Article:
A Goldratt technique came in handy to map out where I see the conflict between CCPM and EVM that I referred to in my last post. Please excuse it’s sloppiness, I will try to make a cleaner computer-generated version later on, but I think I may be refining this later on anyway.
I’ve never seen an evaporating cloud with more than 1 requirement for each of the prerequisites, but I found it necessary to have a requirement which stems from both CCPM and EVM. The conflict indicated between employing Critical Chain and EVM stems from different behaviors being driven by the two. Critical Chain supports behaviors that focus on efficiency with tasks on the Critical Chain , thus improving the outcome of the project. EVM supports behaviors that make it appear overall cost efficiencies are good, even if those efficiencies are being achieved on tasks that aren’t critical to the completion time of the project. Project managers might decide to work on some easier non-critical tasks if their EVM is going to fall short and get a short-term EVM win, but if that happens it throws EVM‘s predictive power regarding schedule out the window.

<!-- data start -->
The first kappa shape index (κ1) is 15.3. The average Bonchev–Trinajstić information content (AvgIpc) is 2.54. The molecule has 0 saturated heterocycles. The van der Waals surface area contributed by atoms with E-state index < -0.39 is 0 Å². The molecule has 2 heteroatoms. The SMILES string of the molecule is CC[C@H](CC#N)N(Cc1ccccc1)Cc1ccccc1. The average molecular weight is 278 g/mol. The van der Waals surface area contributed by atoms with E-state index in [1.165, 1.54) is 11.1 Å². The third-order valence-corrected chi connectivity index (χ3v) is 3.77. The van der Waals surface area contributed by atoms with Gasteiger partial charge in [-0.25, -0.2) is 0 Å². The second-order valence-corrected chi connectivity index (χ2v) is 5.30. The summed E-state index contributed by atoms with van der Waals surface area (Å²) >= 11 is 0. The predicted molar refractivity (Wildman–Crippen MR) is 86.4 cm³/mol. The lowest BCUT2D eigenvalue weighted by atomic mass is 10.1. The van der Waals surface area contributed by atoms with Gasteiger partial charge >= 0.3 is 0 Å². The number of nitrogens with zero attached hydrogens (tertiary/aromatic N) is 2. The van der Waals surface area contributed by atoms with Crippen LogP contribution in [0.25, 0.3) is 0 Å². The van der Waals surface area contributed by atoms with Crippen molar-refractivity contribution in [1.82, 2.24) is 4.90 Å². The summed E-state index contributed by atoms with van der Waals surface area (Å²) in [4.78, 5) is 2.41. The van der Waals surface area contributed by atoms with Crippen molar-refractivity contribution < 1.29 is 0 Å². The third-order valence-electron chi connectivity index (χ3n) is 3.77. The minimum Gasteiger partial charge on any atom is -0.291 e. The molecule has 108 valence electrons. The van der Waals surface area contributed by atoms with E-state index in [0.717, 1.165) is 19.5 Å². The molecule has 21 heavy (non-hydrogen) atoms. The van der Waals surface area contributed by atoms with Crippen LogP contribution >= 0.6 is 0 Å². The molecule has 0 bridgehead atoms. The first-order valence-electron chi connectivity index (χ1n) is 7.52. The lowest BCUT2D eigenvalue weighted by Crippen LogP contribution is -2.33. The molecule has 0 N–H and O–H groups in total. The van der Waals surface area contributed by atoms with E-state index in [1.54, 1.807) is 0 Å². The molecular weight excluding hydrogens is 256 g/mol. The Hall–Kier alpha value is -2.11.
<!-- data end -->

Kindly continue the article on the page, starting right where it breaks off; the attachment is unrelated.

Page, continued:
The resulting direction from this is to modify the budgeting and cost control tools in the Critical Chain body of knowledge. It needs to use buffer management methods for cost, to control the project that is implemented in such a way to make it compatible with existing EVM metrics. There would be a single project cost buffer which is already part of the CCBOK. Cost buffer management would be used for controlling project costs, in addition to an accurate EVM translation based on cost buffer utilization compared to planned utilization.
Note: from a cost perspective, all tasks are on the Cost Critical Chain (CCC) because cost over run in any task will make the project over budget unless other tasks have under runs. It makes no difference if they are on the schedule’s critical chain. That’s why there’s only 1 cost buffer, the project cost buffer.